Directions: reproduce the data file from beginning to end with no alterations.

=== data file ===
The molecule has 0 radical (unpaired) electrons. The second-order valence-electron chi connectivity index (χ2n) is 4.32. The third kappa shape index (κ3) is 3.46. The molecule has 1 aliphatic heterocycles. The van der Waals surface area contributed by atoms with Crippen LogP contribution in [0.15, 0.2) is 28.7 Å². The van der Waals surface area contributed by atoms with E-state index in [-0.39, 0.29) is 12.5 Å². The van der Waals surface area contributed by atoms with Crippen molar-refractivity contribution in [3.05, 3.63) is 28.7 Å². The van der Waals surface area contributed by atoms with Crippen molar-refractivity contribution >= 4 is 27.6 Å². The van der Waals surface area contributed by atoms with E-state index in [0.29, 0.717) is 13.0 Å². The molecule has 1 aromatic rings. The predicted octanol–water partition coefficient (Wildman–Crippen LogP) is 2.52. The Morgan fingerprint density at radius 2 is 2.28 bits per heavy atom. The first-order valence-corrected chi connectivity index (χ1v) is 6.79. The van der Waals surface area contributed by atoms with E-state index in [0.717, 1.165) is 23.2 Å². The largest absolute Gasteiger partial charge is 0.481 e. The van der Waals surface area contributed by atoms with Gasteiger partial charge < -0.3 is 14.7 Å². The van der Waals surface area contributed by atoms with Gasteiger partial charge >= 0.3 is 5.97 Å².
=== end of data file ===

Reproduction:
The molecule has 0 radical (unpaired) electrons. The second-order valence-electron chi connectivity index (χ2n) is 4.32. The third kappa shape index (κ3) is 3.46. The molecule has 1 aliphatic heterocycles. The van der Waals surface area contributed by atoms with Crippen LogP contribution in [0.15, 0.2) is 28.7 Å². The van der Waals surface area contributed by atoms with E-state index in [-0.39, 0.29) is 12.5 Å². The van der Waals surface area contributed by atoms with Crippen molar-refractivity contribution in [3.05, 3.63) is 28.7 Å². The van der Waals surface area contributed by atoms with Crippen molar-refractivity contribution >= 4 is 27.6 Å². The van der Waals surface area contributed by atoms with E-state index in [0.29, 0.717) is 13.0 Å². The molecule has 1 aromatic rings. The predicted octanol–water partition coefficient (Wildman–Crippen LogP) is 2.52. The Morgan fingerprint density at radius 2 is 2.28 bits per heavy atom. The first-order valence-corrected chi connectivity index (χ1v) is 6.79. The van der Waals surface area contributed by atoms with E-state index in [0.717, 1.165) is 23.2 Å². The largest absolute Gasteiger partial charge is 0.481 e. The van der Waals surface area contributed by atoms with Gasteiger partial charge < -0.3 is 14.7 Å². The van der Waals surface area contributed by atoms with Gasteiger partial charge >= 0.3 is 5.97 Å².